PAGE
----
With SB 825, trans Illinoisans can lend their talents to public service and run for office without having to publish their deadnames on the ballot. We thank Governor Pritzker, House Speaker Emanuel “Chris” Welch, Senate President Don Harmon, Rep. Maurice A. West II, Rep. Kelly M. Burke, and Rep. Daniel Didech for removing this barrier for trans Illinoisans who pursue public service.

Legislative Update #3 – Corporate Boards Bill

June 2021

During Pride Month, we see so many corporations promoting LGBTQ inclusion to consumers. Yet, national data shows a stark lack of LGBTQ inclusion among top corporate leaders. According to Out Leadership, only 25 seats of the 5,670 board seats in the Fortune 500 companies are held by out LGBTQ+ people – and some of those seats are held by the same individualsThat’s 0.4% representation among 5,670 seats.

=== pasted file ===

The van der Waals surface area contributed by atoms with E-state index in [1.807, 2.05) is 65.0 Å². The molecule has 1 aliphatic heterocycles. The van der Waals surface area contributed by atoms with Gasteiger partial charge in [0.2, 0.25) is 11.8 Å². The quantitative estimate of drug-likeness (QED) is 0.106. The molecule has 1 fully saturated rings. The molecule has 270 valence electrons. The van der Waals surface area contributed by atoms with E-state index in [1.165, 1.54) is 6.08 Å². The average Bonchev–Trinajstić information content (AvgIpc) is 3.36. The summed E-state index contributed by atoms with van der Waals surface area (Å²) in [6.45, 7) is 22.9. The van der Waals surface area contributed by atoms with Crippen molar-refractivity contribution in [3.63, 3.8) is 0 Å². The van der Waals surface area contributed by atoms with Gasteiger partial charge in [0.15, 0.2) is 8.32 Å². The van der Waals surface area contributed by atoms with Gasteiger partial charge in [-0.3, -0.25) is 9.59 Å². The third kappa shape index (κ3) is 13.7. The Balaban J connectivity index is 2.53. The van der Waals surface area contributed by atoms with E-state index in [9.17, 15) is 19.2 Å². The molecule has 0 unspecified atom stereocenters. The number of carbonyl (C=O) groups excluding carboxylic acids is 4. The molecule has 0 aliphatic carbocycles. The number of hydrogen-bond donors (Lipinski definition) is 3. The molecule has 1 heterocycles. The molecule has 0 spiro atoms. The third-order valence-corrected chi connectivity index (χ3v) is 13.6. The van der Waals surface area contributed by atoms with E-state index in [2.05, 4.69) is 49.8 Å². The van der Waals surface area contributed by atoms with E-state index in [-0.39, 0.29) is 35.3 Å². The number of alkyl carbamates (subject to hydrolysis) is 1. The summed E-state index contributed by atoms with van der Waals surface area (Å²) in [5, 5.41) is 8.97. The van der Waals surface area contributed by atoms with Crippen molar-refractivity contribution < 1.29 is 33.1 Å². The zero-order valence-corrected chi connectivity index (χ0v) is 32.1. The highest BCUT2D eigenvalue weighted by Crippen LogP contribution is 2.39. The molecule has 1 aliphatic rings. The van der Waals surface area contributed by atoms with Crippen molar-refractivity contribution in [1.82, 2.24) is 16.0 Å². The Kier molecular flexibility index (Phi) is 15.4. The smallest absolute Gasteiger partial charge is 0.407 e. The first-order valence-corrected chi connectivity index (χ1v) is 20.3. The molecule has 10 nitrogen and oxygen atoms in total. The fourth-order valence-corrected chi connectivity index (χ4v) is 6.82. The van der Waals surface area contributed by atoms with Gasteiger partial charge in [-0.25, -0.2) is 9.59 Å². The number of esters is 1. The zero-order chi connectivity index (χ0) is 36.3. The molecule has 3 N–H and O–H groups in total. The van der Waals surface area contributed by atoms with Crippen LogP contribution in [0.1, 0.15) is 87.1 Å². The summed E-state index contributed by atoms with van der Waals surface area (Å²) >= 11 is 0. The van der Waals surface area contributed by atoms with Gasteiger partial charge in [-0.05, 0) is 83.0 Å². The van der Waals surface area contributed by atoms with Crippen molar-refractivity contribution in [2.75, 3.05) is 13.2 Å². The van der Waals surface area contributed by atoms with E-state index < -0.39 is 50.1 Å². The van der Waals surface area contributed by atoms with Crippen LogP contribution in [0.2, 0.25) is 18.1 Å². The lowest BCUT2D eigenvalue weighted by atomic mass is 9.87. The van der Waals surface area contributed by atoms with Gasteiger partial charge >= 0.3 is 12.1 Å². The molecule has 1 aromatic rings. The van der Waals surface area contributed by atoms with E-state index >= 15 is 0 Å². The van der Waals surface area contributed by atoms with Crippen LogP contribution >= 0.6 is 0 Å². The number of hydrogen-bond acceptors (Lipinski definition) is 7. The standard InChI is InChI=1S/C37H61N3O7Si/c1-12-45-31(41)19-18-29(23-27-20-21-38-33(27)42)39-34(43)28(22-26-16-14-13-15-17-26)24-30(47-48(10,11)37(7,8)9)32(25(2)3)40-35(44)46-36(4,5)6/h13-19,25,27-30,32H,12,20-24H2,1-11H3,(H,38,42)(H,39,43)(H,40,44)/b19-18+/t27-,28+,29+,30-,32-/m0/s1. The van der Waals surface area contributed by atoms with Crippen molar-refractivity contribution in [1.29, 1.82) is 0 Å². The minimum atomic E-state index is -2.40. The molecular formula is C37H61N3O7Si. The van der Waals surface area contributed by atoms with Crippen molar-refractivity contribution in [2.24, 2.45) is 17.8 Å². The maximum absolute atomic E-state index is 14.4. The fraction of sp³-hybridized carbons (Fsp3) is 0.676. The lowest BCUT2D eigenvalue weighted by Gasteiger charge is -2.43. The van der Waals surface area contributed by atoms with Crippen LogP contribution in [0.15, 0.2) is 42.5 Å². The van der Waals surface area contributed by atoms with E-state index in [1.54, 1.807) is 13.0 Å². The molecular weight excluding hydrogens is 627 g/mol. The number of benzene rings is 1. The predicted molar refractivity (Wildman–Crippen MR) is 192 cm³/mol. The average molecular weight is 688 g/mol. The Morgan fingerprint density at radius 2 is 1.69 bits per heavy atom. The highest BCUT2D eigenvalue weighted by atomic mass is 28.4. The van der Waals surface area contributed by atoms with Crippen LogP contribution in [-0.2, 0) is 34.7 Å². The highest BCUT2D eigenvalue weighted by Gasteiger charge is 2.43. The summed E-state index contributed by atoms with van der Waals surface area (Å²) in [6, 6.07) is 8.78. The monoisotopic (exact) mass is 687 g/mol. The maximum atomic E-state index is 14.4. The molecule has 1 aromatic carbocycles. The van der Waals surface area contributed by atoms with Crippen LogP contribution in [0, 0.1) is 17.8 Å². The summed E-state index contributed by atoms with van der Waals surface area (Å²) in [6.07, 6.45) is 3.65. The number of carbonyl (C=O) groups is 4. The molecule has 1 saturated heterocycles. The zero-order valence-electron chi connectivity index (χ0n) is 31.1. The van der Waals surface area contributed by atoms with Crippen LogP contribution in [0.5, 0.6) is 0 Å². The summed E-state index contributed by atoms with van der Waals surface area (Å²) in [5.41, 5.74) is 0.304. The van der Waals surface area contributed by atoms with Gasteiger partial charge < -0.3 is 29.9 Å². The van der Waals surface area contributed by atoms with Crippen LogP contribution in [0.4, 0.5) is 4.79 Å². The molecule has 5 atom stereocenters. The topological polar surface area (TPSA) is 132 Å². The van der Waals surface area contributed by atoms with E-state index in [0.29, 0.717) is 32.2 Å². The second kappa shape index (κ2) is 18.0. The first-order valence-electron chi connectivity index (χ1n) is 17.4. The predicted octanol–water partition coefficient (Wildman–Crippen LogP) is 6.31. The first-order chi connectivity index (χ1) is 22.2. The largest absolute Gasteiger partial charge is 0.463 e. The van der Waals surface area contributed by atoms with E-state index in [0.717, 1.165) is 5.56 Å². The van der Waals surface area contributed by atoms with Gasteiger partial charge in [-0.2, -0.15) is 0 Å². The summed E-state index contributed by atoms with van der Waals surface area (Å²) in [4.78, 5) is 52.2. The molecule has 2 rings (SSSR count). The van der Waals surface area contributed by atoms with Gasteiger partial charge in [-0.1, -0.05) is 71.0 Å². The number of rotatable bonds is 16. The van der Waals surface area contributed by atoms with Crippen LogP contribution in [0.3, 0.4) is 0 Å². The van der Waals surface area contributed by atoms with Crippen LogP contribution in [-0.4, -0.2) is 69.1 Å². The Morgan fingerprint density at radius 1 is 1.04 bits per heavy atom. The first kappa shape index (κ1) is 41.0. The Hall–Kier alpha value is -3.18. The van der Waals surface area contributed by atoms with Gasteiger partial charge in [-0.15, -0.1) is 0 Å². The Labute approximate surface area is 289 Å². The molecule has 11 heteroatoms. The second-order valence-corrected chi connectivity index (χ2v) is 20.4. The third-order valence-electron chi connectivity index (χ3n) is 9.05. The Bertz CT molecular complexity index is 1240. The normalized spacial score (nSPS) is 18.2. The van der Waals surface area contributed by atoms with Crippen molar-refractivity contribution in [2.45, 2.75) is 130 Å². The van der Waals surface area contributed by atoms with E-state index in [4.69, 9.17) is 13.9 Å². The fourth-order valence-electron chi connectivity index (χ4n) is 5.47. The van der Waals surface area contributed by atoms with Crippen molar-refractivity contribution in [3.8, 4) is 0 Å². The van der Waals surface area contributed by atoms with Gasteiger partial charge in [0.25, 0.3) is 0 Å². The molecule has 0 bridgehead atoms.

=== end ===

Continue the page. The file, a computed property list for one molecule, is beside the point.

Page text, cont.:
Thanks to a new legislative initiative, Equality Illinois can help corporations in Illinois do better.

This year, Equality Illinois initiated SB 1730 to advance diversity, equity, and inclusion on corporate boards of directors. State law already requires corporations based in Illinois to annually report out on the race, ethnicity, and gender of their boards of directors. SB 1730 would add self-identified gender identity and sexual orientation to the existing annual reporting requirement. With this annual data, LGBTQ community stakeholders would be able to support those corporate leaders who want to identify and elevate qualified LGBTQ people to serve on their leadership boards.

Due to a history of stigmatization and discrimination and being forced to hide our authentic selves in workplaces and in roles of public service, LGBTQ people have been denied space at tables of power. This robs us of the opportunity to lend our strengths and talents to businesses. We also know how diverse leadership can foster workplace cultures of inclusion and advance affirming policies for workers throughout an organization or business. SB 1730 will be an important tool to advance and ensure diversity, equity, and inclusion in businesses in Illinois.